Summary: What Is A “Good” Christian? 1) One who struggles with sin. 2) One who stands with Christ.

Soccer fans around the world have been glued to their television sets this past month. They’ve been watching Europe’s soccer powerhouses battle each other in the Euro Cup tournament. As always, this year’s tournament has provided a number of upsets. Countries thought to be fielding less talented teams have beaten teams packed with superstars. It just goes to show that what makes for a good soccer team is more than power, finesse, and speed. A good team is one that consistently executes the fundamentals of passing and receiving the ball and hustles to create opportunities for scoring not relying on one or two players to get the job done.

It isn’t difficult to define what a good soccer team is but have you ever considered what a “good” Christian is? A “good” Christian, as the Bible defines it, might surprise you. Let’s find out what a “good” Christian is and ask the Holy Spirit to mold us into such people.

We’ll take our definition for a “good” Christian from the Apostle Paul. Paul doesn’t so much define what a “good” Christian is as he does model it when he wrote to the believers in Rome: “I do not understand what I do. For what I want to do I do not do, but what I hate I do… 17 As it is, it is no longer I myself who do it, but it is sin living in me. 18 I know that nothing good lives in me, that is, in my sinful nature. For I have the desire to do what is good, but I cannot carry it out. 19 For what I do is not the good I want to do; no, the evil I do not want to do—this I keep on doing... 22 For in my inner being I delight in God’s law; 23 but I see another law at work in the members of my body, waging war against the law of my mind and making me a prisoner of the law of sin at work within my members. 24 What a wretched man I am!” (Romans 7:15, 17-19, 22-24a)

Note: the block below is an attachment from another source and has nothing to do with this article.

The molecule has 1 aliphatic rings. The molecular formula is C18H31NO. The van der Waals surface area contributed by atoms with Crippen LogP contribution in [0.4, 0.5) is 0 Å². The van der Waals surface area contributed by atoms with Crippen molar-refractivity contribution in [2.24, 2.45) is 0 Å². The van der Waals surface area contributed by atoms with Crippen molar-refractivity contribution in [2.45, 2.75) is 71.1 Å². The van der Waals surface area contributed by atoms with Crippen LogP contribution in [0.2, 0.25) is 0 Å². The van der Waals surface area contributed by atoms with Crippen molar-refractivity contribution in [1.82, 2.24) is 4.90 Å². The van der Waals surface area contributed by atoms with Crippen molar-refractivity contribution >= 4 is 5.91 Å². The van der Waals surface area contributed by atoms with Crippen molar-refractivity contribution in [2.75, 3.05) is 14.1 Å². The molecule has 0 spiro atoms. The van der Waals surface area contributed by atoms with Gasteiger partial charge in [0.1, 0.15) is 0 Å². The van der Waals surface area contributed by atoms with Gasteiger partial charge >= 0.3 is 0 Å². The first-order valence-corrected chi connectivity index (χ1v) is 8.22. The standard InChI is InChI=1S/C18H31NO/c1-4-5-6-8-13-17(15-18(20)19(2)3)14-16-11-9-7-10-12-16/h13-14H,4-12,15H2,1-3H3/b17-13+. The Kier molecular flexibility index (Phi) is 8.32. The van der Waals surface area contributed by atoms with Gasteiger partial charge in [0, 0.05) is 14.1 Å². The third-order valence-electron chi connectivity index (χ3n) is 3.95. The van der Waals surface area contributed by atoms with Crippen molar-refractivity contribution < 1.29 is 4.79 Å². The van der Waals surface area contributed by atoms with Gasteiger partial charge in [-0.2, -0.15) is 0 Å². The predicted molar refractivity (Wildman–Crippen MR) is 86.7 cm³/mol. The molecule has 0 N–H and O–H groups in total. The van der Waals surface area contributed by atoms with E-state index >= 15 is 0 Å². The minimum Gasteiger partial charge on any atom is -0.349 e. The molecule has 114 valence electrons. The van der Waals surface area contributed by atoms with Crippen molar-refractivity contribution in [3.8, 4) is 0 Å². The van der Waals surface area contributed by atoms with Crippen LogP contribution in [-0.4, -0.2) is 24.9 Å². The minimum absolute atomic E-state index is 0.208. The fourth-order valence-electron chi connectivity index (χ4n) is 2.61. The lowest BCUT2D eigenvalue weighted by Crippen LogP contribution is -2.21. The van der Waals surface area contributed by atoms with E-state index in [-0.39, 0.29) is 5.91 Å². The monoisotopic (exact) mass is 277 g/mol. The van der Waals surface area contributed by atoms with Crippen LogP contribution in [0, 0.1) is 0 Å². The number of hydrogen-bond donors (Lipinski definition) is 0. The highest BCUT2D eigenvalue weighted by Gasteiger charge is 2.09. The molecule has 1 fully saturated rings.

Are you surprised to hear one of the greatest Christians admit that he continued to struggle with sin after his conversion? It isn’t that Paul fell into sin “once in a while”; he was constantly sinning, doing that which he knew to be wrong and failing to do that which he knew to be good.

Can you relate to Paul’s struggle? Have you ever woken up on a Saturday morning and said: “Alright. This is the day. I’m going to clean my room without being asked. I’m going to let my brother play with my Gameboy as long as he wants. And I’ll smile when Mom asks me to take out the garbage.” In short, you resolve to live like a Christian. But do you even make it to the breakfast table without impatiently kicking the dog for being in your way, or shoving your sister so you can get to the cereal boxes first? Parents, have you ever made an early-morning promise to be patient with your children the whole day only to lose it with them over a little spilled milk at breakfast? Have you ever determined not to speed on the way to work or talk about a co-worker behind her back only to commit these sins without batting an eye?

If you struggle with sin as Paul did, don’t despair. In fact you may be a “good” Christian. Really? Yes! A “good” Christian struggles with sin. But I thought “good” Christians were like Ned Flanders – always cheerful, never mean, ever forgiving. Oh, we may look like that to each other. You may think, for example, that the pastor and his family always say “please” and “thank you” and whistle a merry tune when we’re cleaning up after one another, but then again you didn’t go camping with us last week. The good I wanted to do, I didn’t do. I lost my patience. I thought about my comfort ahead of the comfort of my wife and children. I got annoyed when the girls didn’t want to do the activities I suggested for fun. Yes, I wondered how I could call myself a Christian much less a pastor.

Why are we this way? We are this way because we carry in us the sinful nature in which there is nothing good, explains Paul. The sinful nature always wants us to do the opposite of what God wants. The only reason a Christian ever manages to do anything remotely good is because at baptism God gave us a new nature – the part of us that now wants to do God’s will. The two are at war within us – like those comic characters Spy vs. Spy. The new nature will spend an afternoon stringing lights on our heart to show others God’s love but just as he is about to flip the switch the sinful nature will cut through the power cord making a mockery of the afternoon efforts.

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